SPRINGFIELD — With dangerously high levels of heat forecast across the state of Illinois in the coming days, including heat index forecasts in excess of 100
degrees, the Illinois Department of Public Health (IDPH) and other state agencies are warning Illinoisans to take preventive actions to avoid heat-related illness like heat exhaustion and heatstroke.
“Exposure to extreme heat can cause serious health complications, including
heat exhaustion and heatstroke,” said IDPH Director Sameer Vohra. “With dangerously high temperatures and humidity in the forecast, I urge everyone
to take precautions and protect themselves and their families from overheating and heat-related illnesses. This is especially important for very young children, people who are pregnant and those who are older or have
chronic health conditions.”
These basic steps offer protection from heatstroke and heat exhaustion:
– Stay in an air-conditioned area during the hottest hours of the day. Those without air conditioning can go to a public place such as a shopping mall or a library to stay cool. Or check for cooling centers at the Keep Cool Illinois
– Wear light, light-colored, loose-fitting clothing, as it reflects heat and sunlight. Stay hydrated by drinking plenty of water often and don't wait until
you are thirsty. Avoid caffeinated, alcoholic and sugary beverages that contribute to dehydration.
– Avoid unnecessary hard work or activities outside or in a building without air-conditioning, especially during times of peak heat from 10 a.m. to 4 p.m.
– Avoid unnecessary sun exposure. When in the sun, wear a hat, preferably with a wide brim.
– Slow down. Strenuous activities should be reduced, eliminated or rescheduled to the coolest time of the day. Those at risk should stay in the coolest available place, not necessarily indoors.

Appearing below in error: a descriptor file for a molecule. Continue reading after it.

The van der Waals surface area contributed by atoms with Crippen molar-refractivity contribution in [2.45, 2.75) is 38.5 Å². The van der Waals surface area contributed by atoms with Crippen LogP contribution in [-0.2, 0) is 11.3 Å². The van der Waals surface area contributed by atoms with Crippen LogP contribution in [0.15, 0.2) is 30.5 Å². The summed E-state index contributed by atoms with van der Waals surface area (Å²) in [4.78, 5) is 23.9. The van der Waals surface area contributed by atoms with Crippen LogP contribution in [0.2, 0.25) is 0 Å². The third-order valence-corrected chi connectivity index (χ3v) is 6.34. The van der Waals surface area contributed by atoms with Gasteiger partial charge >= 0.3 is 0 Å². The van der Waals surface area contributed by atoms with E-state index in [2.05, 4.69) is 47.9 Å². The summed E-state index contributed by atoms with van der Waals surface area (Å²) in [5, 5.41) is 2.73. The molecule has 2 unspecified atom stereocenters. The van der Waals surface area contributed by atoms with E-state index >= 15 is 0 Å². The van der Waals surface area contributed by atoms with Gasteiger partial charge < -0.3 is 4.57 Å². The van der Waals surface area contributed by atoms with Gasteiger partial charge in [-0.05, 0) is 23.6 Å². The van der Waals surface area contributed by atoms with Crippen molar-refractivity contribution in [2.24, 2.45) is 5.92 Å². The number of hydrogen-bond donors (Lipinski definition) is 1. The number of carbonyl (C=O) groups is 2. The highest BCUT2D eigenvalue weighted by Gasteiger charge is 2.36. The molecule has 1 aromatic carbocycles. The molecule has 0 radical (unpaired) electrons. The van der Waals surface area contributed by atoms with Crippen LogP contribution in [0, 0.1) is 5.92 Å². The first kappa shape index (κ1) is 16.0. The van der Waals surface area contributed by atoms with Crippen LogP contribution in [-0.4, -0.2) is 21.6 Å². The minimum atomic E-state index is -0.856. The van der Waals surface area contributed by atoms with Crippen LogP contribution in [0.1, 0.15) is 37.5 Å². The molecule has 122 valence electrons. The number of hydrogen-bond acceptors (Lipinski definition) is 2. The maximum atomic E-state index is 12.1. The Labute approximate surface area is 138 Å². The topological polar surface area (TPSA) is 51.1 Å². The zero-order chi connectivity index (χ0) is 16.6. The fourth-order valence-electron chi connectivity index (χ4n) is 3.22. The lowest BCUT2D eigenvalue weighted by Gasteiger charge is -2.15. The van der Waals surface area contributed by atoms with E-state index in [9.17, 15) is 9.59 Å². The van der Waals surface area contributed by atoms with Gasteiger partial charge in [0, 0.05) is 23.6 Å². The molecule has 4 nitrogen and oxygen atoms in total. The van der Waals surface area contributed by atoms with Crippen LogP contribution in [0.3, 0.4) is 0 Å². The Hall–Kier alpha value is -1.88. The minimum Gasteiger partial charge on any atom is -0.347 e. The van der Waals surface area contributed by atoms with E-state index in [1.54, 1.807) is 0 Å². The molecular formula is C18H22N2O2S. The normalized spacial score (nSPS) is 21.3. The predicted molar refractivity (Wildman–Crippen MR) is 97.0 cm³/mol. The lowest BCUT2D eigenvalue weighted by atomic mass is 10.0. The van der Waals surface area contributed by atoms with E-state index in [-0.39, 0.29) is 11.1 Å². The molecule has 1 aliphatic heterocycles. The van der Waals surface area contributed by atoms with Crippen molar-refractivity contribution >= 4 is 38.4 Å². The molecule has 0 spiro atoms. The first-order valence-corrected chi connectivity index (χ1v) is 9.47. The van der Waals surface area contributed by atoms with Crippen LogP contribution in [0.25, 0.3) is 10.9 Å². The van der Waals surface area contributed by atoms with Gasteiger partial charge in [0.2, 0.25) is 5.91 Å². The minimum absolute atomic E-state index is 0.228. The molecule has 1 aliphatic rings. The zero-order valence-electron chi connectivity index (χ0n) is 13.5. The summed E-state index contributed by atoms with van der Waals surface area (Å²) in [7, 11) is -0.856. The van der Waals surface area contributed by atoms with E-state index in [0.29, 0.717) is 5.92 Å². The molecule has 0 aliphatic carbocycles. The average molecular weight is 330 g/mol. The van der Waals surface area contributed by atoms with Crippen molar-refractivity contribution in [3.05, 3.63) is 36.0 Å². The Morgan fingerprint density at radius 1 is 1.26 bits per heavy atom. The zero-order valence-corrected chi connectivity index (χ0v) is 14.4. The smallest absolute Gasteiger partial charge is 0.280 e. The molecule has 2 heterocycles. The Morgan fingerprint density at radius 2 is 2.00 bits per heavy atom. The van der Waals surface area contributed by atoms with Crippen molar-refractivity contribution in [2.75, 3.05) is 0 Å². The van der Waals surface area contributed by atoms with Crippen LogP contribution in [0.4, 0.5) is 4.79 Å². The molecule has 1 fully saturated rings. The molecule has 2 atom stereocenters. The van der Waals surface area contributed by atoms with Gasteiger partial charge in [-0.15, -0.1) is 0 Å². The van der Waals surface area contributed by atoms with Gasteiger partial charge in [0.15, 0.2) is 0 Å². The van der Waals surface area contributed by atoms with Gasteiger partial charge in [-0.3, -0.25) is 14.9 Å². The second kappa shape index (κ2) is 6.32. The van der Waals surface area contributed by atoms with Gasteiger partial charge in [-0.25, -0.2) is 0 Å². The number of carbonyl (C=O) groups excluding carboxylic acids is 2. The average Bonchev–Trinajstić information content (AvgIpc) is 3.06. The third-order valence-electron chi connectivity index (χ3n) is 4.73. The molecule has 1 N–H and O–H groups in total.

Symptoms of heatstroke:
– Body temperature over 103 degrees Fahrenheit.
– Difficulty breathing
– An elevated heart rate
–Skin hot to the touch
– Feeling dizziness, nausea or disorientation
If someone is experiencing these symptoms, call 911 immediately. While waiting for medical assistance, use ice packs on the neck and underarms and drink cool water to lower body temperature.
This is the time of year when ultraviolet (UV) rays are strongest and can cause severe sunburn. It is important to protect the skin, especially for those prone
to developing skin cancer.
To avoid sunburn, wear sunscreen of SPF30 or higher. Also wear protective clothing, including long sleeved shirts, long pants and a wide-brimmed hat,
especially when the UV index is over 6.
Additional information about heat-related illnesses and how to avoid them can be found on at the following IDPH Hot Weather: Understanding and Preventing Heat-Related Illnesses, and also on the following National Weather
Service heat safety website.
Ready Illinois, the program run by the Illinois Emergency Management Agency, provides information at the website Extreme Heat.